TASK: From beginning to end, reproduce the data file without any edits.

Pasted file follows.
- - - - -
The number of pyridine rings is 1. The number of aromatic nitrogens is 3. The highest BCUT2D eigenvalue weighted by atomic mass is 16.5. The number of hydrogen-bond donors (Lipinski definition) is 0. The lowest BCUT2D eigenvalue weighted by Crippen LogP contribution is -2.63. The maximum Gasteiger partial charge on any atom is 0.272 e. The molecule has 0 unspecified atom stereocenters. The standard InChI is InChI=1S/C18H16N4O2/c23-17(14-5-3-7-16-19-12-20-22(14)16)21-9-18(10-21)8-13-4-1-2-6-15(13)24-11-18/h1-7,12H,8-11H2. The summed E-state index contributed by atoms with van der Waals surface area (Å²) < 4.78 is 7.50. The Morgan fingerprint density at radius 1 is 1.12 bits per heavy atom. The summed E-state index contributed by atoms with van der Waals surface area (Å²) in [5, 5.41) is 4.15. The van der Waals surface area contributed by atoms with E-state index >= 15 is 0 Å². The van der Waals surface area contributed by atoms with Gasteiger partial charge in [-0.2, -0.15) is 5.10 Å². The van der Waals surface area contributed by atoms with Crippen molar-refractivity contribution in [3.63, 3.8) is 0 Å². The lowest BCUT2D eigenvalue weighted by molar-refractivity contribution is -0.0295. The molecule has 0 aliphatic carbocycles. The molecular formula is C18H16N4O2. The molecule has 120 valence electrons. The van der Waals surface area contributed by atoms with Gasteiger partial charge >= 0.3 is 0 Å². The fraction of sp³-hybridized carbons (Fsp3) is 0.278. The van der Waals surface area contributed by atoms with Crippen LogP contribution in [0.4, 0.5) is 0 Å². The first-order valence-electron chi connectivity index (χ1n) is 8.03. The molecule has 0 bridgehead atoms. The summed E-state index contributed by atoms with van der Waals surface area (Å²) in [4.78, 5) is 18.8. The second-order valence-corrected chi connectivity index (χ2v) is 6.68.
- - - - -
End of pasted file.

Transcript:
The number of pyridine rings is 1. The number of aromatic nitrogens is 3. The highest BCUT2D eigenvalue weighted by atomic mass is 16.5. The number of hydrogen-bond donors (Lipinski definition) is 0. The lowest BCUT2D eigenvalue weighted by Crippen LogP contribution is -2.63. The maximum Gasteiger partial charge on any atom is 0.272 e. The molecule has 0 unspecified atom stereocenters. The standard InChI is InChI=1S/C18H16N4O2/c23-17(14-5-3-7-16-19-12-20-22(14)16)21-9-18(10-21)8-13-4-1-2-6-15(13)24-11-18/h1-7,12H,8-11H2. The summed E-state index contributed by atoms with van der Waals surface area (Å²) < 4.78 is 7.50. The Morgan fingerprint density at radius 1 is 1.12 bits per heavy atom. The summed E-state index contributed by atoms with van der Waals surface area (Å²) in [5, 5.41) is 4.15. The van der Waals surface area contributed by atoms with E-state index >= 15 is 0 Å². The van der Waals surface area contributed by atoms with Gasteiger partial charge in [-0.2, -0.15) is 5.10 Å². The van der Waals surface area contributed by atoms with Crippen molar-refractivity contribution in [3.63, 3.8) is 0 Å². The lowest BCUT2D eigenvalue weighted by molar-refractivity contribution is -0.0295. The molecule has 0 aliphatic carbocycles. The molecular formula is C18H16N4O2. The molecule has 120 valence electrons. The van der Waals surface area contributed by atoms with Gasteiger partial charge >= 0.3 is 0 Å². The fraction of sp³-hybridized carbons (Fsp3) is 0.278. The van der Waals surface area contributed by atoms with Crippen LogP contribution in [0.4, 0.5) is 0 Å². The first-order valence-electron chi connectivity index (χ1n) is 8.03. The molecule has 0 bridgehead atoms. The summed E-state index contributed by atoms with van der Waals surface area (Å²) in [4.78, 5) is 18.8. The second-order valence-corrected chi connectivity index (χ2v) is 6.68.